It helps for some of us: 293 albums added last year, 130 from Bandcamp.
There is a big difference between “legal protection” and “mandated compensation”.
I buy from Bandcamp when I can, but many albums I want to buy are not on Bandcamp unfortunately. I can’t believe how difficult some artists make it to buy their music in a digital form, which makes zero sense to me.
No kidding. I’ve over the years interacted with some relatively well-known artists who had outsourced their recorded music distribution to incompetent sidekicks. So smart in their music, so clueless with respect to their digital market. Oh well.
No but its how artists can control the money they earn without losing it all to the record companies.
Not the place for Taylor Swift and co, but certainly the place that about 80% of what I am listening to is released and purchased and that seems to be getting higher.
It is growing and needs more people that want to spend more than £9.99 on all the Music in the world.
I have purchased 70+ albums this year from Bandcamp and consider it an investment in the bands
This thread is 39 entries long, and the definition of “fair compensation” has yet to surface.
But history has shown that trying to set “fair” compensation for any affinity group is a fool’s errand. The market does a far better job of it than any government mechanism.
The solution isn’t Bandcamp. Most music consumers today stream. They don’t buy music. Buying the music of mostly obscure artists on Bandcamp is not a threat to the streaming services or the labels. If a musician wants to be heard, they need to be on the big streaming services.
The problem for many artists is that streaming provides literally no income. Obviously touring has been difficult which has accentuated the problem.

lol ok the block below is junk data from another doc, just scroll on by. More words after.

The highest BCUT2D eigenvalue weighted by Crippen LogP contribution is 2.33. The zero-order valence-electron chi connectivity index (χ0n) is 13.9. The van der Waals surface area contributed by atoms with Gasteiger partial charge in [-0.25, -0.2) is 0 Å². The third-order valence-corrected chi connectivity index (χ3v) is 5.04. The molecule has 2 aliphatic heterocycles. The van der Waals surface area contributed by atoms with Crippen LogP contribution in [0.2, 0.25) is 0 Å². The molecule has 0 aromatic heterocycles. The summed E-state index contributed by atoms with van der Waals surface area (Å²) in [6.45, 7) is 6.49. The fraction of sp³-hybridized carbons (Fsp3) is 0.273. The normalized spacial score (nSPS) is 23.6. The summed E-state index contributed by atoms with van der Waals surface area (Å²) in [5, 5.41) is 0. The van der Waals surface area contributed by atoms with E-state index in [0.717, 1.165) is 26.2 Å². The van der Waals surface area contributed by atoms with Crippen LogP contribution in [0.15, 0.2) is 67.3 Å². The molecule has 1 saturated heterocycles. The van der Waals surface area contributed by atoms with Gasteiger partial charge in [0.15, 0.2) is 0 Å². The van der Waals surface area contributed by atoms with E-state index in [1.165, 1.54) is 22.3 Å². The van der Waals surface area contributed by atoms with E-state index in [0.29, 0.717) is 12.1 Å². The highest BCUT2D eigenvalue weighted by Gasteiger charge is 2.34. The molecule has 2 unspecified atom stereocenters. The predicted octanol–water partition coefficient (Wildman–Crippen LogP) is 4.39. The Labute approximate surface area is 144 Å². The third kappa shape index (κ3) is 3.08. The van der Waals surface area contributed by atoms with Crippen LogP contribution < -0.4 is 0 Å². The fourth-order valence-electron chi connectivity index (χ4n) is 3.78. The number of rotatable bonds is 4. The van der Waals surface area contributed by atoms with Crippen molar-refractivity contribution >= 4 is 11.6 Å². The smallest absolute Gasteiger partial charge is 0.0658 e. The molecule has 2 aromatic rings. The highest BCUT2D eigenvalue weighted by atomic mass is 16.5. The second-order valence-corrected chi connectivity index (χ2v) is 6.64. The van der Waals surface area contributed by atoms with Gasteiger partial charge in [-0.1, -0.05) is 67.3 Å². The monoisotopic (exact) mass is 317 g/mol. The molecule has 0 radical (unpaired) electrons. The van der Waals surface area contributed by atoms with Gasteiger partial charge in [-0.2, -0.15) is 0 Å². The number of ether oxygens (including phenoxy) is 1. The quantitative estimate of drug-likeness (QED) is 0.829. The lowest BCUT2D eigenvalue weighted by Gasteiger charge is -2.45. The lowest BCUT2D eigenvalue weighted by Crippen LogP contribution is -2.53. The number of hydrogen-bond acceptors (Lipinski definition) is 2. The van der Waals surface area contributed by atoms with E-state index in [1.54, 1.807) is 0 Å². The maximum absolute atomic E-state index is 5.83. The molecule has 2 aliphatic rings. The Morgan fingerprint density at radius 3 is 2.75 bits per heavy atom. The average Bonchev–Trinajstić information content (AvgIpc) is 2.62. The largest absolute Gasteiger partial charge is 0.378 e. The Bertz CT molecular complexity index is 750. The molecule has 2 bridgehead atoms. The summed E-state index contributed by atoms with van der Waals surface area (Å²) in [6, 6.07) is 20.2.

I agree that streaming is the future, hence the need for government intervention to improve the failings of unchecked markets. After all, that’s what happens already in many industries.
Its a solution for some bands to get real money, but it is not the solution for the market as a whole I agree.
By using the thousand true fans idea many bands will be able to fund themselves through services like BandCamp and get to keep most of the money they generate.
I don’t really see a UK government shake up of streaming making any headway in the next few years as it will drag out.
Without having properly looked at the numbers, I don’t find streaming to actually be the issue at hand.
Let’s back up a few decades. You had artists playing on radios. Some of them made a lot of money out of royalties. The big ones. Other made jack shhhhht. The small ones. Now comeback to the present and look at streaming - it’s the same thing with one big distinction. Back then people listened to an artist on the radio and went out to buy their records, so they can listen at their own leisure. Nowadays streaming is something people can enjoy at their own leisure so a lot of them don’t buy records anymore - the balance has tipped in that an album must really be worth it to be bought.
That being said, less and less people listen to radio and less are willing to actually buy records. On the other side, you have more and more artists and everyone thinks they deserve to get rich out of it. One should stop and think if they actually deserve that. Some do, obviously, but the majority are just unimaginative me-toos.
I for one still buy physical media, but only after I’ve heard it streaming and I deem it worthy. Can’t buy every damned album that comes out.